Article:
I think I like hammocks and short stories because they're ends in themselves, rather than means to other means. But helping the world isn't about ends. The challenge is just to make sure that the ends get more time than discussions by water coolers and post on LJ and witty replies about new jobs.
I’m running a pair of seminars to introduce people to python, for the purpose of extracting data from various online sources. I still need to write up the content of the seminars, with plenty of examples at from trivial to intermediate. But first, I wanted to post the diagram I did for myself, to think about how to organize all of this material: a diagram.
How do the elements of python connect to each other, how do they relate to elements on the web, and how do elements on the web related to each other?
Boxes are python elements and ovals are web elements. I aimed to cover everything in brown, touch on items in blue, and at-most mention items in grey.
I’ve tried a number of feed readers, but I have some private feeds that I don’t want to run through any public systems, so for several years now (possibly since 2006), I’ve used Planet. Planet is a python script that churns out a combined feed as a webpage. Today I stripped out the private feeds and split the blogs I follow into Friends (and Communities), and News (and Webcomics).
A lot of the links have broken over the years, but I’m always adding more even if I don’t have time to read the ones I already have. Take a look, and fill me in on friends and good material on the interweb that I’m missing!
A bonus tool, I’ve been using the perl XML:RSS library to generate a bunch of RSS feeds where they’re missing, or improve them if I don’t like them. To wit:
I also had feeds for only the comics in the Phdcomics feed and for Mark Fiore videos, but they’ve since broken.
Sol, Amir, and I have been slaving away over a report on the business-case for fighting climate change. And it was released this morning! The media outlets give a sense of the highlights:
Today’s report from Risky Business – the project chaired by Steyer, former U.S. Treasury Secretary Hank Paulson, and former NYC Mayor Michael Bloomberg – puts actual numbers on the financial risk the United States faces from unmitigated climate change.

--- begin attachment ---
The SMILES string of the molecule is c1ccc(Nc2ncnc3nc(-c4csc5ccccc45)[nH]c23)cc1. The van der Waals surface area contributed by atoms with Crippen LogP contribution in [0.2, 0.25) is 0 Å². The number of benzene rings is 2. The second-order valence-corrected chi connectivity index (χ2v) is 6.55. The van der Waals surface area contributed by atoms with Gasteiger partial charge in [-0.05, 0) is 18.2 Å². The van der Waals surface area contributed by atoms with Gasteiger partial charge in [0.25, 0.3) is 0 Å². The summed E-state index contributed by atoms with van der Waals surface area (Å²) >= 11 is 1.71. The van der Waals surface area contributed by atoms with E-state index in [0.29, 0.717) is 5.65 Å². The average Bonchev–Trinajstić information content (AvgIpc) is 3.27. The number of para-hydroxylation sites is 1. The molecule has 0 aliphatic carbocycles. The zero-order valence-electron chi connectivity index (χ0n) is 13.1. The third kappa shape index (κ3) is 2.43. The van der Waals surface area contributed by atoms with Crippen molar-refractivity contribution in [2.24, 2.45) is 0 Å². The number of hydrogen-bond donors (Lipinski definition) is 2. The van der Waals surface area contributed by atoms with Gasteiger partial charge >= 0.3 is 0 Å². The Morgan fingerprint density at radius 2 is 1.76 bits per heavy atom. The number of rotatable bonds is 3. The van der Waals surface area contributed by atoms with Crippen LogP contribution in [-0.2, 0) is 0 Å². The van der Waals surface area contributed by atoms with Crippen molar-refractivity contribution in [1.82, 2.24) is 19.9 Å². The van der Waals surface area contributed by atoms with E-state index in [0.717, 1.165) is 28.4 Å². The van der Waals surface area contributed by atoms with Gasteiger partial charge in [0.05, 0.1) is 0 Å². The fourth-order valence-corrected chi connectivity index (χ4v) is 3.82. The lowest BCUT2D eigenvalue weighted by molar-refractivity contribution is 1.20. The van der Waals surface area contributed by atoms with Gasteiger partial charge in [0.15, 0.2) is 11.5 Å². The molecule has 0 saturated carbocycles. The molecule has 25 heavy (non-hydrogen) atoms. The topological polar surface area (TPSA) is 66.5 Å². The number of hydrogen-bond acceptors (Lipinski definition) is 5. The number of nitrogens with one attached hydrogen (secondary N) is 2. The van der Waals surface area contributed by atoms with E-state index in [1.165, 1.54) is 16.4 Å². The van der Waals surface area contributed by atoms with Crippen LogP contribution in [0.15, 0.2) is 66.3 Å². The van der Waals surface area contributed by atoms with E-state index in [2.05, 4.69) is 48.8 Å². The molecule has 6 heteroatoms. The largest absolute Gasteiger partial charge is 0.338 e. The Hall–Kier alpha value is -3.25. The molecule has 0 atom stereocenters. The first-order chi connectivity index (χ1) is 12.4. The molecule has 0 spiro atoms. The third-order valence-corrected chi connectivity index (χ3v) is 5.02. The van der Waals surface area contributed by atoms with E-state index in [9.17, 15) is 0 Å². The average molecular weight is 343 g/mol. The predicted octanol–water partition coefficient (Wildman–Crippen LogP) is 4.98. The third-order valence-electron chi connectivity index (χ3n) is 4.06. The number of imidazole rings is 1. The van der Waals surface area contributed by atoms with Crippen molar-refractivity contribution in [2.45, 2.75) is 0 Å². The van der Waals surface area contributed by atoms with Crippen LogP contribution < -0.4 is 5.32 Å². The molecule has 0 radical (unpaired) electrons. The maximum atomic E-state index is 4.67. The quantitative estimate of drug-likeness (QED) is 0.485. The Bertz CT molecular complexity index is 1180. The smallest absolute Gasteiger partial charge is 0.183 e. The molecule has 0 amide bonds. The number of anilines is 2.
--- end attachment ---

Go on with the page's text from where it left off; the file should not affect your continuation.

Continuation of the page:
[Quotes our guy:] “the most detailed modeling ever done on the impact of climate change on specific sectors of the U.S. economy.”
For example, by the last two decades of the century, if greenhouse gas emissions carry on rising unchecked, the net number of heat and cold-related deaths in the US is forecast as likely to be 0.9 per cent to 18.8 per cent higher. But the analysis also shows a one in 20 chance that the number of deaths will rise more than 32.56 per cent, and another one in 20 chance that it will fall by more than 7.77 per cent.
#RiskyBusiness: By end of the century, OR, WA & ID could have more days > 95°F/yr than there are currently in Texas | http://riskybusiness.org/
Higher temperatures will reduce Midwest crop yields by 19 percent by midcentury and by 63 percent by the end of the century.
The region, which has averaged eight days of temperatures over 95 degrees each year, will likely see an additional 17 to 52 of these days by midcentury and up to four months of them by the end of the century. This could lead to 11,000 to 36,000 additional deaths per year.
Capitalists Take on Climate Change.
Take a look! Here’s the media report:
And the scientific report (what we actually helped write):
I’ve recently gotten very into IFTTT, a tool for creating custom triggers– on anything from posting on my LJ to entering 50 m of my work– and performing custom actions– anything from copying the post to my WP blog to adding an event to my calendar. Take a look at How to Be 100x More Productive: The 35 Best IFTTT Recipes to get a sense of the usefulness.
It has limitations: I can’t trigger an arbitrary API call or post to more than one WP account. But it’s getting there.
I’m in a group studying Bayesian techniques for environmental research, under Upmanu Lall at the Earth Institute. We recently did a session on the packages available in R for modeling Bayesian Networks. Here’s the spreadsheet that came out of the meeting:
Obama plans to extend the marine reserve around the Pacific Remote Islands Area out to the 200 nautical mile limit of the US’s jurisdiction, doubling global marine reserves:
If we ignore these problems, if we drain our oceans of their resources, we won’t just be squandering one of humanity’s greatest treasures, we will be cutting off one of the worlds major sources of food and economic growth,” he said.
“This is incredibly significant and shows global leadership from the US on this issue” said Karen Sack from the Pew Charitable Trusts.
“There is an amazing array of biodiversity around these islands, there are sea mount systems with a lot of deep sea species, all types of marine mammals.”